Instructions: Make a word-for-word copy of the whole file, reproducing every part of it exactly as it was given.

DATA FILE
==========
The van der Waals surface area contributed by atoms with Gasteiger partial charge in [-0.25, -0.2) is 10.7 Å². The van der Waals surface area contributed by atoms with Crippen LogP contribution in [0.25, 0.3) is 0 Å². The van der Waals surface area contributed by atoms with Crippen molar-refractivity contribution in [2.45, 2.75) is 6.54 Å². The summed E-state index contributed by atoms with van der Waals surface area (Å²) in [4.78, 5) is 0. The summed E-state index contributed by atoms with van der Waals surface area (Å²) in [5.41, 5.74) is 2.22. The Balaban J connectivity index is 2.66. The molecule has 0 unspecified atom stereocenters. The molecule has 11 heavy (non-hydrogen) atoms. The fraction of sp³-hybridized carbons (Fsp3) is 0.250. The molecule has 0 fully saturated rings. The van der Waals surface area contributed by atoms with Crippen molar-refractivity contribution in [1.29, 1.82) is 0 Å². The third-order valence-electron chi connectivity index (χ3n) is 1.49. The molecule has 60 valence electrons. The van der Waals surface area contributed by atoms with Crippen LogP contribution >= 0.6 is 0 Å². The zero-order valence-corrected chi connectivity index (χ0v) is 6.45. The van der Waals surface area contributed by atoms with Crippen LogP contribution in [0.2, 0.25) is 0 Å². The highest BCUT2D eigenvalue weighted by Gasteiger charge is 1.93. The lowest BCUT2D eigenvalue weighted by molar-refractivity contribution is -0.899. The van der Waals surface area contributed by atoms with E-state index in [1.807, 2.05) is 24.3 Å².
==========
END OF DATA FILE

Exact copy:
The van der Waals surface area contributed by atoms with Gasteiger partial charge in [-0.25, -0.2) is 10.7 Å². The van der Waals surface area contributed by atoms with Crippen LogP contribution in [0.25, 0.3) is 0 Å². The van der Waals surface area contributed by atoms with Crippen molar-refractivity contribution in [2.45, 2.75) is 6.54 Å². The summed E-state index contributed by atoms with van der Waals surface area (Å²) in [4.78, 5) is 0. The summed E-state index contributed by atoms with van der Waals surface area (Å²) in [5.41, 5.74) is 2.22. The Balaban J connectivity index is 2.66. The molecule has 0 unspecified atom stereocenters. The molecule has 11 heavy (non-hydrogen) atoms. The fraction of sp³-hybridized carbons (Fsp3) is 0.250. The molecule has 0 fully saturated rings. The van der Waals surface area contributed by atoms with Crippen molar-refractivity contribution in [1.29, 1.82) is 0 Å². The third-order valence-electron chi connectivity index (χ3n) is 1.49. The molecule has 60 valence electrons. The van der Waals surface area contributed by atoms with Crippen LogP contribution >= 0.6 is 0 Å². The zero-order valence-corrected chi connectivity index (χ0v) is 6.45. The van der Waals surface area contributed by atoms with Crippen LogP contribution in [0.2, 0.25) is 0 Å². The highest BCUT2D eigenvalue weighted by Gasteiger charge is 1.93. The lowest BCUT2D eigenvalue weighted by molar-refractivity contribution is -0.899. The van der Waals surface area contributed by atoms with E-state index in [1.807, 2.05) is 24.3 Å².